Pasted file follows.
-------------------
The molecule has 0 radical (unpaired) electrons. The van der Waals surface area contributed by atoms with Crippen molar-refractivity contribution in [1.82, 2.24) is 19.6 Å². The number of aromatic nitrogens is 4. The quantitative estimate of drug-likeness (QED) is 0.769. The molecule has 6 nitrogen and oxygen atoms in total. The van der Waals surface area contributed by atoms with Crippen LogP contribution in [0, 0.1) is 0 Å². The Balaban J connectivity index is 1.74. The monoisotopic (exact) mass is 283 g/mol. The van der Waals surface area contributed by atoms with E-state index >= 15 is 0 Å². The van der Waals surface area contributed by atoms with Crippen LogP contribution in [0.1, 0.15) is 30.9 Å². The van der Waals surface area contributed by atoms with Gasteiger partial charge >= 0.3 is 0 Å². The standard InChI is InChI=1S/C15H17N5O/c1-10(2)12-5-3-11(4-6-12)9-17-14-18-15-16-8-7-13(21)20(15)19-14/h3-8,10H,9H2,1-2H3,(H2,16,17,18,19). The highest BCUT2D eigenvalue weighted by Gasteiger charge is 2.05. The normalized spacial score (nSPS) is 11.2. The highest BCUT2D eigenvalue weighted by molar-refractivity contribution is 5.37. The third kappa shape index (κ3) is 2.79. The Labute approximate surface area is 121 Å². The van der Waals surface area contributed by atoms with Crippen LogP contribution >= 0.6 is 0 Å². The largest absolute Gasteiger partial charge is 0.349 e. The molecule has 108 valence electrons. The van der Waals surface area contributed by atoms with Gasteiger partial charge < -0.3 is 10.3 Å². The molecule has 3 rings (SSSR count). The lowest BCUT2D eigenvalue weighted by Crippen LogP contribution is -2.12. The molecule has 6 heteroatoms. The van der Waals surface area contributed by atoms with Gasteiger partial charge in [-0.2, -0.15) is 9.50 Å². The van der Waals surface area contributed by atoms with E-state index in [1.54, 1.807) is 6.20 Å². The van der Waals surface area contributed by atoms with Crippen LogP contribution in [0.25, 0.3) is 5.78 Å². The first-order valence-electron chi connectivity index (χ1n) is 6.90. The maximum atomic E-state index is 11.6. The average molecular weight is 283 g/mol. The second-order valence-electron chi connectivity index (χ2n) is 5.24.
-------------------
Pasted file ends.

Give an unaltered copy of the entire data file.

The molecule has 0 radical (unpaired) electrons. The van der Waals surface area contributed by atoms with Crippen molar-refractivity contribution in [1.82, 2.24) is 19.6 Å². The number of aromatic nitrogens is 4. The quantitative estimate of drug-likeness (QED) is 0.769. The molecule has 6 nitrogen and oxygen atoms in total. The van der Waals surface area contributed by atoms with Crippen LogP contribution in [0, 0.1) is 0 Å². The Balaban J connectivity index is 1.74. The monoisotopic (exact) mass is 283 g/mol. The van der Waals surface area contributed by atoms with E-state index >= 15 is 0 Å². The van der Waals surface area contributed by atoms with Crippen LogP contribution in [0.1, 0.15) is 30.9 Å². The van der Waals surface area contributed by atoms with Gasteiger partial charge >= 0.3 is 0 Å². The standard InChI is InChI=1S/C15H17N5O/c1-10(2)12-5-3-11(4-6-12)9-17-14-18-15-16-8-7-13(21)20(15)19-14/h3-8,10H,9H2,1-2H3,(H2,16,17,18,19). The highest BCUT2D eigenvalue weighted by Gasteiger charge is 2.05. The normalized spacial score (nSPS) is 11.2. The highest BCUT2D eigenvalue weighted by molar-refractivity contribution is 5.37. The third kappa shape index (κ3) is 2.79. The Labute approximate surface area is 121 Å². The van der Waals surface area contributed by atoms with Crippen LogP contribution >= 0.6 is 0 Å². The largest absolute Gasteiger partial charge is 0.349 e. The molecule has 108 valence electrons. The van der Waals surface area contributed by atoms with Gasteiger partial charge < -0.3 is 10.3 Å². The molecule has 3 rings (SSSR count). The lowest BCUT2D eigenvalue weighted by Crippen LogP contribution is -2.12. The molecule has 6 heteroatoms. The van der Waals surface area contributed by atoms with Gasteiger partial charge in [-0.2, -0.15) is 9.50 Å². The van der Waals surface area contributed by atoms with E-state index in [1.54, 1.807) is 6.20 Å². The van der Waals surface area contributed by atoms with Crippen LogP contribution in [0.25, 0.3) is 5.78 Å². The first-order valence-electron chi connectivity index (χ1n) is 6.90. The maximum atomic E-state index is 11.6. The average molecular weight is 283 g/mol. The second-order valence-electron chi connectivity index (χ2n) is 5.24.